“Young Jones proved one of the sensations of the tournament,” The American Golfer said. Grantland Rice wrote, “Even at 14, young Jones seemed to have everything a champion needed. He had form and style, ease and fine power, stamina, brains and courage.”
Jones overcame an 89 on Merion’s East Course with a 74 on the West, one of the low scores of the championship. The “chubby youth,” as Jones was described in one article, advanced to the quarterfinals before losing to Robert Gardner, winner of the 1909 and 1915 U.S. Amateurs, in the quarterfinals. Still, Jones was impressive in his debut, and would return to Merion eight years later to claim his first U.S. Amateur. He’d complete the Grand Slam at Merion in 1930.
“Master Jones cannot feel that he was at all disgraced for he showed to the gallery a game that was sound as that of the best professionals, an ability to come back when under stress and advers fire, a fearless putt, a beautiful cut mashie and a tremendous drive for one of his years,” John G. Anderson wrote in Golf Illustrated about Jones’ first Amateur appearance. “He is bound to become a national figure in the years to come.”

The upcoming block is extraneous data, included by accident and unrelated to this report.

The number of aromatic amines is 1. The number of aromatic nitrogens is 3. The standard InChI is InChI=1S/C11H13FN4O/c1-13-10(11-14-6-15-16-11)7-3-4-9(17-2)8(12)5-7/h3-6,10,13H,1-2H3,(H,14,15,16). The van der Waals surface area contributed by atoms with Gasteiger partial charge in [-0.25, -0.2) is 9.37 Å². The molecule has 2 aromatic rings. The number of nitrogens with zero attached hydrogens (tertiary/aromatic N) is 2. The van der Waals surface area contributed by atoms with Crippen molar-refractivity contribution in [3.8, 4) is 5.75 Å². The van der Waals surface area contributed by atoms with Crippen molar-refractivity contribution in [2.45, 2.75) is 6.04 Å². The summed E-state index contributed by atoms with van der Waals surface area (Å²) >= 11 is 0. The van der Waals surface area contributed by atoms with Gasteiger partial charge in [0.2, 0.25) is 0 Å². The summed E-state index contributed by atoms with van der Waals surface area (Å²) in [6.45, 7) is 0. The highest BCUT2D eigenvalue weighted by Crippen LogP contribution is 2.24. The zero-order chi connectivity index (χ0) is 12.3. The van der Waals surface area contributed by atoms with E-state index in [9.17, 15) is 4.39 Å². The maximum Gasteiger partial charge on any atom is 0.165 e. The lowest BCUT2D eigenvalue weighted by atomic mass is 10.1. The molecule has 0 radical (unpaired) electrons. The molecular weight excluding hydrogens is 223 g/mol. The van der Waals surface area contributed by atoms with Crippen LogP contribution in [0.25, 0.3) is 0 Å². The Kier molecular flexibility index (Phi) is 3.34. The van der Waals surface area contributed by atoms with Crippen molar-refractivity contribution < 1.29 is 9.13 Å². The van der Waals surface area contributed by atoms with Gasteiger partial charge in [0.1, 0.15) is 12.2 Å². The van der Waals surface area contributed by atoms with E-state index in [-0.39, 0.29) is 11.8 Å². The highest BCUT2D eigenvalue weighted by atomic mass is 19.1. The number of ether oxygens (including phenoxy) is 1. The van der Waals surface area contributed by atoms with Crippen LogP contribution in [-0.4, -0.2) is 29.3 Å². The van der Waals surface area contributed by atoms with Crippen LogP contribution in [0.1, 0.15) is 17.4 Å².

Dutra overcame illness to win in 1934.
6. 1934 U.S. Open
Olin Dutra worked hard in the months preceding the 1934 U.S. Open to conquer the mental demons that had kept him from realizing his potential. He had to overcome an unforeseen physical ailment to win at Merion, though.
“I have been working on a system to develop self-confidence,” Dutra wrote to his friend and fellow major champion, Leo Diegel, in early 1934. “You know I have the shots to win. Now my inferiority complex is banished. The old chin is out. You boys had better look out for yourselves at Merion. I am going to fight.”
Dutra may have done the proper mental preparation for 1934 U.S. Open, but nothing could prepare him for the physical ailment he’d contract in the days before the championship. Dutra contracted amoebic dysentery, brought on by food poisoning, while traveling from his native California to Pennsylvania. He’d lost approximately 15 of his 230 pounds by the time he arrived at Merion with his brother, Mortie, who also was competing, according to "Great Moments of the U.S. Open.”
“The big fellow looked pretty much like a wreck. He had lost about 20 pounds, which he was engaged in getting back by ounces,” O.B. Keeler wrote in The American Golfer. He was still in considerable pain in the final round.
“For some reason my hands had the keen, thin touch that is always needed,” Dutra said in The American Golfer. “They were working perfectly. And my head was clear. My stomach was gone but my hands and head just happened to feel perfectly fit.”
Dutra contemplated withdrawing from the U.S. Open. His brother convinced him not to. Instead, he ate sugar cubes to maintain his energy and drank plenty of water to ward off dehydration.